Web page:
Since I'm an atheist who doesn't believe in Christianity or any other religion, I'm free to imagine alternatives to theological myths that would be more beneficial to society.
For example, Jesus dying on the cross and then remaining dead.
I'd find this way more inspiring than the Biblical story of his subsequent resurrection. Sure, dying on a cross so that the sins of humankind can be washed away is an admirable thing to do.
But Jesus' sacrificial altruism is markedly lessened if we assume that the final outcome was being brought back to life and spending eternity with God in heaven.
Hey, who wouldn't be willing to be crucified if the choices were (1) eventually dying and being dead forever, or (2) dying on a cross and then living forever? I'd choose the latter, for sure, and I make no claims to any sort of righteousness.
This is why I much prefer viewing Jesus' death as a secular, not supernatural, story.
I can envision him believing that he was atoning for the sins of humankind by his crucifixion, even though this belief was just a fantasy. And I see Jesus expecting that he would die and be dead forever, yet willing to be crucified anyway for a greater good.
Everybody loves heroes who sacrifice themselves to save others.
My father's mother comes to mind. She died giving birth to him. Now, she didn't know this would happen when she became pregnant. However, in the early 1900s childbirth was a heck of a lot more risky than it is now, so every woman who had a child was a hero, as is still true today.
So as long as I'm messing around with the New Testament, I'd like to change the virgin birth to a regular birth. This makes Mary, Jesus' mother, like every other woman, just as my refashioned Jesus is like every other human in that he died and was dead forever.
I readily admit that my revisions to the Jesus story wouldn't attract many adherents. However, I can see numerous benefits if people didn't believe in an afterlife that almost certainly is a religious fantasy. Here's a few of them.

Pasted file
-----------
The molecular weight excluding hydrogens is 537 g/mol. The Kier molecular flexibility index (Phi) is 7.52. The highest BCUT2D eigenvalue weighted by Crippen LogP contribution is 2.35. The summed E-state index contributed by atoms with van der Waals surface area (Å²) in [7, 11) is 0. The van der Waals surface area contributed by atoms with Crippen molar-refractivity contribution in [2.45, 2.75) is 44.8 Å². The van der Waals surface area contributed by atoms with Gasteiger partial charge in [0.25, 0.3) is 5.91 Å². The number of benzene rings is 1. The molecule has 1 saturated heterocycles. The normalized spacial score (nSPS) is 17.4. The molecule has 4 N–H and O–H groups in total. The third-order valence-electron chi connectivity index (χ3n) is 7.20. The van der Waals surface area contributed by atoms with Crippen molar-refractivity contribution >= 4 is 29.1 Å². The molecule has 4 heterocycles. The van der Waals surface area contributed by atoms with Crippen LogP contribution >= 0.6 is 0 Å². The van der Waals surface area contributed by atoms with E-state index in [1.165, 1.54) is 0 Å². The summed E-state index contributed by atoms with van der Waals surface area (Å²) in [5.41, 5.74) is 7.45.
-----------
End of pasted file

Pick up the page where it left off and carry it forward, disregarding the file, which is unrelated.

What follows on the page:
Accepting that each of us has just one life to live would automatically make that life exceedingly precious. So atheism actually is the most pro-life worldview. Religious believers can be rather cavalier about sending soldiers off to die, taking health insurance away from children, or putting up with dangerous pollutants.
Hey, their thinking goes, no problem. God is in charge and will usher the faithful into the Pearly Gates after they die, so what's the big deal with foreshortening some people's lives when eternity awaits them?
Well, this is a hugely big deal if instead of dying and being reborn, everybody dies and is dead forever. Which again, is almost certainly the way reality works.
Now I'm not saying that every atheist acts in the life-affirming fashion that I'm describing here, so please refrain from leaving a comment on this post about the horrors that unbelievers like Stalin have wrought. Atheists can be horrible people just as religious believers can be.
My point is just that when someone sacrifices themselves for a greater good without expecting a reward in heaven, this is a more exemplary act than if the person believed that a wonderful afterlife awaits them.
Thus Jesus would have been a better example for humanity if he had willingly died for our sins (or any other selfless purpose) knowing that after being crucified, that was the end of the line for him. After all, this is the stark human condition known to anyone who sees how things are without religious blinders:
We are born. We live. We die. Forever.
That's scary. We have a natural desire to cling to life and avoid death, since any living organism without this attribute wouldn't be an evolutionary success story.
Thus when someone faces death bravely or willingly, putting their own self-interest and fear aside for the benefit of others while knowing that no afterlife awaits, this is way more admirable in my view than someone like the Biblical Jesus who dies with the expectation of heaven.
(I'm no expert on the Bible, but I just Googled "did Jesus know he would be resurrected" and found a bunch of Yes's on the first page of the search results, so the Great God Google has spoken. See here, here, here, and here.)
Another benefit of accepting that each of us is living the only life that we ever will have is so obvious, I won't dwell much on it here other than to point it out: this produces a sense of gratitude and preciousness in every moment insofar as we are able to keep in mind our inescapable mortality.
Meaning, recognizing that our lifetime is limited, not eternal, infuses our earthly existence with a large dose of Make the freaking most of it! that is absent when a religious mentality gives us a false assurance of an afterlife.
It's like a reverse Pascal's Wager. Betting on an afterlife dilutes our ability to enjoy and appreciate life to the fullest, while accepting the finitude of life enhances our ability to view every moment as infinitely precious, since no other sort of infinity exists for us.